The app also includes a clipboard expiration feature, which clears any copied password from your device’s clipboard within a specific time period — this is useful to avoid scam websites scanning your clipboard in order to steal your passwords. You can set this feature to activate up to 120 seconds after copying a password.
Keeper’s auto-fill feature, KeeperFill, was pretty easy to set up, and it worked across all the login fields I tested it with. It helped me sign into my apps and online accounts via both the Safari mobile iOS browser and the Chrome browser for Android.
But the Import Passwords feature — included in the main menu of the Android version — seemed completely unnecessary to me. When you click on the icon, it just redirects you to the web app, so I couldn’t actually import passwords from my mobile browsers.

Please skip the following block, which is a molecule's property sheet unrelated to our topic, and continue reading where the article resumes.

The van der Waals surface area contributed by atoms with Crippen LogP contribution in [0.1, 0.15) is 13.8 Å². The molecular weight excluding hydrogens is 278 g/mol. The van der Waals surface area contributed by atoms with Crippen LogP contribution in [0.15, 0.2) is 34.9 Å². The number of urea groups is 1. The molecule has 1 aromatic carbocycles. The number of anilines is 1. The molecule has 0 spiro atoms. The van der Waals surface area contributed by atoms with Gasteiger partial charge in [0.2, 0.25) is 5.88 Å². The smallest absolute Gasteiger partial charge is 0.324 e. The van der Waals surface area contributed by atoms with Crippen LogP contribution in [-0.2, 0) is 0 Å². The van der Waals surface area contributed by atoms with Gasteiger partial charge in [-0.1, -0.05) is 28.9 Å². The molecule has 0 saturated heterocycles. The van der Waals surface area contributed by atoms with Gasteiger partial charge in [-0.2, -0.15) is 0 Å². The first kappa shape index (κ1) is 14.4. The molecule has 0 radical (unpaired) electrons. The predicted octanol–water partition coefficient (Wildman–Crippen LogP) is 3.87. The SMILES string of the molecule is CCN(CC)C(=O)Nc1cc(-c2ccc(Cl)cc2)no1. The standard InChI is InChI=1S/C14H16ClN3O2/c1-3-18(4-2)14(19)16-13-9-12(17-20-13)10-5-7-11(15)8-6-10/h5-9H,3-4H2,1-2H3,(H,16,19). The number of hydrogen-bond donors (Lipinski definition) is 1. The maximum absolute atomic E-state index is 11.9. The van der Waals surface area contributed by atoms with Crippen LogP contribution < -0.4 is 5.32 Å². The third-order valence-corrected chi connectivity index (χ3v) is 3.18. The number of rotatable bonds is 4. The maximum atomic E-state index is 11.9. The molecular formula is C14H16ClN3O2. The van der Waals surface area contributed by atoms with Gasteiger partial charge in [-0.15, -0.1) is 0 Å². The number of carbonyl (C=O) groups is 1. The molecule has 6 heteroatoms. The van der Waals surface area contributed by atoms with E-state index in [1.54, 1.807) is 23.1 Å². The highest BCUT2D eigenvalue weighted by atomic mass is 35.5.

Moreover, I’d like to see Keeper’s mobile app include a standalone password generator, like LastPass’s mobile app. I’d also like to see Keeper include emergency access settings in their mobile app, again, as LastPass does.
That said, I really like the design of the Keeper app. And I think most users will find it easy to set up and use. Keeper’s app is a good option for most users — it simplifies signing into apps and online accounts via mobile devices.
Keeper Customer Support
Keeper has a wide range of support options, including:
- Live chat.
- User guides.
- Video tutorials.
All support options are available 24/7 — which is a huge plus compared to other password managers that only offer support on weekdays during business hours.
First, I spoke to a support representative via the live chat found on the Keeper website. They were very responsive, giving me an answer within less than 30 seconds. The responses I received were easy to understand and always fully answered my question.
The email support team took a bit longer to respond to my questions, but I expected this. It took around 4 hours for Keeper to reply, but the response I received, again, clearly answered my question and resolved my issue.